This month marked the end of an era when Microsoft officially ended support for one of the most popular operating systems of all time. A casualty of this undertaking was Bliss, the default wallpaper of Windows XP.
The iconic photograph is considered to be the most viewed image of all time and features a serene landscape of rolling hills and fluffy clouds. The wallpaper was so popular that many people never bothered to change it as the default. Seeing it in classrooms, workplaces, or even television newsrooms was a common occurrence.
Despite its popularity, not many people know the history behind the picture. And contrary to popular belief, the image was in fact real and not altered in any way. This is quite an accomplishment when you consider most computers were using CRT monitors with very low resolution when XP first rolled out.
The man who took the picture was Charles O’Rear, a former National Geographic photographer from Napa Valley. He never had any intention to take the photograph, but pulled out his trusty Mamiya RZ67 when he noticed the perfect colors on his way to visit his girlfriend one Friday afternoon. To this day, he claims the photograph was not altered in any way.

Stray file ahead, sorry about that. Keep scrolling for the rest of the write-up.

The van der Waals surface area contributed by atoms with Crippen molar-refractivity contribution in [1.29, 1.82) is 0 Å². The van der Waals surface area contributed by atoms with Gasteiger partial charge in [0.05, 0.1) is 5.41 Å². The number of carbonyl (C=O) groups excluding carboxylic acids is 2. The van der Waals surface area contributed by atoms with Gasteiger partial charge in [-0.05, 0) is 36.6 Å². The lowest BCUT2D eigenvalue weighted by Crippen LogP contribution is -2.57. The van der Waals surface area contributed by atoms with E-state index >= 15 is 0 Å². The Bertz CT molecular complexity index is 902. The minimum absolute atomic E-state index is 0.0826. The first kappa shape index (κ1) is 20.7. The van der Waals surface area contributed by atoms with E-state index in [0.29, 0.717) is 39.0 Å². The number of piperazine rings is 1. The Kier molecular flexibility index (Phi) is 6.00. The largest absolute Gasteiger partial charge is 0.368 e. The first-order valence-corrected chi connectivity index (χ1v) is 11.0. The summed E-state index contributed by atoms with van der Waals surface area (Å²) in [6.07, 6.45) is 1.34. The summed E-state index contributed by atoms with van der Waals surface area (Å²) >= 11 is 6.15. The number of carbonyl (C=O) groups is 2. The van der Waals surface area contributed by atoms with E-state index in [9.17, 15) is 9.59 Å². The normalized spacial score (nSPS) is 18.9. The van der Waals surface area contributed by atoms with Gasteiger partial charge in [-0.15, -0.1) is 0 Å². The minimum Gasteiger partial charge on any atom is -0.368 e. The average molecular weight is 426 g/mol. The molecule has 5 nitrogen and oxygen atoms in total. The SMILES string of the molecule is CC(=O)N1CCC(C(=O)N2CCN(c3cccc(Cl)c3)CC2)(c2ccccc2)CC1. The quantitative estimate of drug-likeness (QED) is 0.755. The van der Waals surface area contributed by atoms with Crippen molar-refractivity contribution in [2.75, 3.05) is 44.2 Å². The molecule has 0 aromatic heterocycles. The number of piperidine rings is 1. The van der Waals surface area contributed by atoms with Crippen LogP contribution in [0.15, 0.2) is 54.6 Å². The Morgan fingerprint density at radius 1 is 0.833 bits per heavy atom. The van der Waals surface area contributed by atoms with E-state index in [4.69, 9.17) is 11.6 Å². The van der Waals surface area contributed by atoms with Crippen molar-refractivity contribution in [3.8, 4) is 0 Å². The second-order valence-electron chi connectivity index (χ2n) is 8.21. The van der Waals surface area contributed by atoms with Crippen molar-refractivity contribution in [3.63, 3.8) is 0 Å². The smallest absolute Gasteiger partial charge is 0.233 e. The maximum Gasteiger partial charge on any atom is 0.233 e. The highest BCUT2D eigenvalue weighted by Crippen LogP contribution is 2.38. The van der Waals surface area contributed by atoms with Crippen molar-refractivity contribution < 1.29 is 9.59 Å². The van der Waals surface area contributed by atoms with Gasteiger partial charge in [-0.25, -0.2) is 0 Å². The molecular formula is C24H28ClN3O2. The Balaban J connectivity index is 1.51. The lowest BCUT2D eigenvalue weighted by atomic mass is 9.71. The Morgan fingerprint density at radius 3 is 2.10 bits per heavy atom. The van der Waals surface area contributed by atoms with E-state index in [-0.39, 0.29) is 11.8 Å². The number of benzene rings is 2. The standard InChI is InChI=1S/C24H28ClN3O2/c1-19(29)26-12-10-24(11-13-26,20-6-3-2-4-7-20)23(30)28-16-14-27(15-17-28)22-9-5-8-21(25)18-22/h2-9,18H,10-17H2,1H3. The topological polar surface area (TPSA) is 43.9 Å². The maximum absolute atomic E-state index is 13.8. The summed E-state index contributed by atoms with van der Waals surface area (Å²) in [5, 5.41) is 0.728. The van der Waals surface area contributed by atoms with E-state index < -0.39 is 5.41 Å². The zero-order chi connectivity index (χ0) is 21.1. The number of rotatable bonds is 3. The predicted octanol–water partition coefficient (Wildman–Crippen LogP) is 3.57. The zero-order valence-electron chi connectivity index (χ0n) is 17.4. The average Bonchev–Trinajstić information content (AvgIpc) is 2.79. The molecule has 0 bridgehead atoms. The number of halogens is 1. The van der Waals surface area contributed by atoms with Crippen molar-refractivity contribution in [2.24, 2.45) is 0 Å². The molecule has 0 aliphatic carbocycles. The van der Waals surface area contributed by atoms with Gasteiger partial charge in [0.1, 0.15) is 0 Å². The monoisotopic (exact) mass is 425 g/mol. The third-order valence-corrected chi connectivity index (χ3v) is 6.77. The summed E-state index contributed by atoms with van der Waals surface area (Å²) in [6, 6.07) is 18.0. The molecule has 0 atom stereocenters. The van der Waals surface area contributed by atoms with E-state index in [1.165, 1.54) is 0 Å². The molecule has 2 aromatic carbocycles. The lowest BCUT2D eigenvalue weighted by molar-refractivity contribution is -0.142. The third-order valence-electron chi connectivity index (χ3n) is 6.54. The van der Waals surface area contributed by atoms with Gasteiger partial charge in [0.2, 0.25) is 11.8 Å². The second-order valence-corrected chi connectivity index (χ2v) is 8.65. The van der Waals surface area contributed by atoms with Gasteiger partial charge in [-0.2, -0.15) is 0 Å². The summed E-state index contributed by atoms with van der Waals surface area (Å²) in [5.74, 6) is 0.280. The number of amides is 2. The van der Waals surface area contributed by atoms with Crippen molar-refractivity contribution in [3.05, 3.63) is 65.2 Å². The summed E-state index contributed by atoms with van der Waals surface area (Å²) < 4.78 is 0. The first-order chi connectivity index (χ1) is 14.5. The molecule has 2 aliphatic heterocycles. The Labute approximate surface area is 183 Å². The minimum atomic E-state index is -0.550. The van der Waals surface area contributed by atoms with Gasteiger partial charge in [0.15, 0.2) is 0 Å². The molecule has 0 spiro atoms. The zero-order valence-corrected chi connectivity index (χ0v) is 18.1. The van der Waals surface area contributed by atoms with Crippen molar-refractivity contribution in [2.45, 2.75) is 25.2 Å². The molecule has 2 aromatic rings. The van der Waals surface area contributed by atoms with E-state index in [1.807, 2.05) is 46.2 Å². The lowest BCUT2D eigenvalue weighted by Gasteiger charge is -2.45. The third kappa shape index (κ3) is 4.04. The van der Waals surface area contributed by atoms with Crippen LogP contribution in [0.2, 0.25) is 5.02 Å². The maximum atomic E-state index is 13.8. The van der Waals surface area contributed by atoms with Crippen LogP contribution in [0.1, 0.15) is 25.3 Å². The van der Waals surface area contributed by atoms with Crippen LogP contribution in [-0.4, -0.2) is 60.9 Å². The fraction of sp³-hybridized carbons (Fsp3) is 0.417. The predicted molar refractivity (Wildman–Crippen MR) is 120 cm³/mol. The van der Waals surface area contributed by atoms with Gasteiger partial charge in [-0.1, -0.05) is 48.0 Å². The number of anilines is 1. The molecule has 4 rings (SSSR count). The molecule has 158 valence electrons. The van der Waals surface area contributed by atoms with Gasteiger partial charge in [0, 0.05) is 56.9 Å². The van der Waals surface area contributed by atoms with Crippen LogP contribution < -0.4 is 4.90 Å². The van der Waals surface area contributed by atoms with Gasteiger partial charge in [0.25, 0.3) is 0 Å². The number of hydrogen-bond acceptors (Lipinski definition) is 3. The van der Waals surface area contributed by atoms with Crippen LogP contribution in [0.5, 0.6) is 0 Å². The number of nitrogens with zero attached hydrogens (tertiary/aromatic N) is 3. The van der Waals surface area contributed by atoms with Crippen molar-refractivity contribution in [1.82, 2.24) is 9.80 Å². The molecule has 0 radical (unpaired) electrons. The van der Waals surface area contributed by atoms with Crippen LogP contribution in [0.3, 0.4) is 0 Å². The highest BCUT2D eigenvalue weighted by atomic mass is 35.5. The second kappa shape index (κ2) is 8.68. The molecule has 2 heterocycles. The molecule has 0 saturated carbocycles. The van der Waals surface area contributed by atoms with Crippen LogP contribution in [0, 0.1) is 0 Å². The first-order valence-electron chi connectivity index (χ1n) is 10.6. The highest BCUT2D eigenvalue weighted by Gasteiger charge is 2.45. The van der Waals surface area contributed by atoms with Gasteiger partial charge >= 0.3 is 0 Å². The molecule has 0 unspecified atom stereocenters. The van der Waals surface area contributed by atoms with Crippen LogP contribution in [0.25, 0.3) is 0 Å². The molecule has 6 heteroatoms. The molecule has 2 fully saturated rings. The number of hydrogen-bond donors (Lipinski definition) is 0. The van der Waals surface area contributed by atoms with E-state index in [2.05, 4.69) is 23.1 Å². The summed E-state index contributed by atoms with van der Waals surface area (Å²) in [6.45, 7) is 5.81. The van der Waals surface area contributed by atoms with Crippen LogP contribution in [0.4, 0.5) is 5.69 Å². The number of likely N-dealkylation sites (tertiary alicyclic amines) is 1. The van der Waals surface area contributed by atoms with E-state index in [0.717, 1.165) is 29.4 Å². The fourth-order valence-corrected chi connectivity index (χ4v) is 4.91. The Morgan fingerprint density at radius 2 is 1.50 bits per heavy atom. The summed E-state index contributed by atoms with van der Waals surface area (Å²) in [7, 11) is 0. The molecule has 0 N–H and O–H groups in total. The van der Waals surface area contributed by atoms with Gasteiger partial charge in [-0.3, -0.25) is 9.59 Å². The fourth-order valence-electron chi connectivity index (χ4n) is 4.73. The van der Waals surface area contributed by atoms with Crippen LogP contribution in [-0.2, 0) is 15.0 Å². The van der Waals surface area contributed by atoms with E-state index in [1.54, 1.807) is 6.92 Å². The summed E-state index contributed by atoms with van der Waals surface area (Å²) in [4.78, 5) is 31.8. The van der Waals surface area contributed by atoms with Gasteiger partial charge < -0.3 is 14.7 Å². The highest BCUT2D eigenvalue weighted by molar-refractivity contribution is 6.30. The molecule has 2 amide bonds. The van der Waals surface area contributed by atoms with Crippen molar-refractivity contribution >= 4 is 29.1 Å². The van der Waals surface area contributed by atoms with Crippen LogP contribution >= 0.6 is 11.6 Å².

“My God, the grass was perfect!”
— Charles O’Rear on when he saw the landscape for the first time.
After taking the photo, O’Rear sold it to Corbis — a digital imaging licensing company privately owned by Bill Gates. When it came time for XP developers to pick a stock image for their wallpaper, they settled on Bliss. They liked the image so much that they chose to buy the rights instead of licensing it.
Nobody knows the exact amount that O’Rear was paid for the picture, but it was too expensive for UPS or FedEx to ship the negative from Napa Valley to Microsoft’s headquarters in Washington. Instead, Microsoft bought O’Rear a plane ticket so he could hand-deliver the picture that would soon become one of the most recognized images of the computer age.
Windows XP was released in August 2001 and was the most widely used operating system until August 2012. And even with Microsoft discontinuing their support of XP, many people are still using it. When you consider how popular XP was and still is, it’s no surprise that Bliss is one of the greatest photographs of all time.
The image is so perfect that it’s only fitting for Microsoft to give it a worthy goodbye. Which is why they flew to the Los Angeles home of Charles O’Rear so he can tell the incredible story for himself: